Laurie Gaydos, Ph.D., assistant professor of health policy and management at the Rollins School of Public Health, is using formal questionnaires to evaluate the effect the supportive services provided by Healthcare Without Walls has on the women. A future goal is to develop a permanent community-based clinic continuing the theme of A Medical Home for Homeless Children to provide continuous, coordinated care. Hall urges professionals to leave their traditional settings to bring services to those who need them.
The ISDD is a recipient of the Rollins School of Public Health 2013 Martin Luther King Jr. Community Service Award and, in October 2012, Dr. Rubin received the American Academy of Pediatrics Calvin C. J. Sia, M.D., Community Pediatrics Medical Home Leadership & Advocacy Award.
Founded by Dr. Rubin in 2004, ISDD’s mission is to promote health equity among children living in social and economic disadvantage with or at risk for disability. In addition to Healthcare Without Walls, ISDD is home to Project GRANDD, a program that provides a network of support to grandparents in the greater metropolitan Atlanta who are raising grandchildren who have disabilities, chronic illness and behavior or learning difficulties. ISDD also has an annual program called Break the Cycle, which invites university students to develop projects that will break the cycle of disadvantage and disability and help children who live in an environment of social and economic disadvantage to lead healthier and more productive lives.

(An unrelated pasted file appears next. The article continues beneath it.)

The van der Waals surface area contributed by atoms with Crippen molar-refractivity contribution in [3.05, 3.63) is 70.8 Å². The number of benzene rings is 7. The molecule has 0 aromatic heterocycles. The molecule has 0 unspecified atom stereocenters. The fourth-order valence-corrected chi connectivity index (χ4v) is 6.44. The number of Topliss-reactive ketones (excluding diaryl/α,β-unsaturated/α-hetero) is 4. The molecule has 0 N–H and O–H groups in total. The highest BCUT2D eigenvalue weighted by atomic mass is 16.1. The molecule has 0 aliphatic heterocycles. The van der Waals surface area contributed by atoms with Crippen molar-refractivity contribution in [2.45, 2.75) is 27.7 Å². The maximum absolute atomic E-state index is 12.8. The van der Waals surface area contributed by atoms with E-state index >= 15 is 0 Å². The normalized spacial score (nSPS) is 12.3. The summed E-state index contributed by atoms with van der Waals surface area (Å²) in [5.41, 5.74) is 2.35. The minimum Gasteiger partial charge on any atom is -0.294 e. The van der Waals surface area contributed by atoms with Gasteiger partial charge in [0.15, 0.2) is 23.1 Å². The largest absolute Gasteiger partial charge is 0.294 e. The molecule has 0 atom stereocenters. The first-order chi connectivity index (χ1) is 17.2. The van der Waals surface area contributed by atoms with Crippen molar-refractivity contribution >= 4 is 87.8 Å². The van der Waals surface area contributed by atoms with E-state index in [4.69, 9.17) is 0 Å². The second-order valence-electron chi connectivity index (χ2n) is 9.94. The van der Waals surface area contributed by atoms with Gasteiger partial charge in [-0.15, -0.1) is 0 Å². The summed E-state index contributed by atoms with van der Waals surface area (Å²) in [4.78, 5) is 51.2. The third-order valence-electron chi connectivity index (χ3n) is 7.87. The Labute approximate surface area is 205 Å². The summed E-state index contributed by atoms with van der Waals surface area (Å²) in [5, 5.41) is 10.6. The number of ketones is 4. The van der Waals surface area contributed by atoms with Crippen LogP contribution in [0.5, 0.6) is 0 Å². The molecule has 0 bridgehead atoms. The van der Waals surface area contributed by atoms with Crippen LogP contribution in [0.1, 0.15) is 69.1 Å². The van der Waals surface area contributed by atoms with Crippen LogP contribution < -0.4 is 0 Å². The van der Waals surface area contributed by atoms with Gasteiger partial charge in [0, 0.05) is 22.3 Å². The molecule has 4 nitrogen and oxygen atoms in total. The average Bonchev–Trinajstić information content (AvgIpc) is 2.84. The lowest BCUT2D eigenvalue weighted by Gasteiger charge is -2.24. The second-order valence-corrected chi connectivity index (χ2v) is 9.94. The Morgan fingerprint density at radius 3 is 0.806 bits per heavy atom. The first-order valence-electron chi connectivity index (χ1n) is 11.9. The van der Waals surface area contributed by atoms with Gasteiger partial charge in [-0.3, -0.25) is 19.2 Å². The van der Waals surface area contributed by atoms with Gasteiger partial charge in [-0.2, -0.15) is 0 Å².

For more information, visit Healthcare Without Walls
Debra Hughes, MS, is a medical journalist, writer, and editor. She is a partner in D.A. Hughes & Associates, a medical communications company.
Yasmin Tyler-Hill, M.D., FAAP, is the Interim Chair of the Department of Pediatrics in the MSM Department of Pediatrics and on staff at Children’s Healthcare of Atlanta at Hughes Spalding Children’s Hospital. Dr. Tyler-Hill serves as Clinical Physician with Healthcare Without Walls and is a Board Member of Innovative Solutions for Disadvantage and Disability.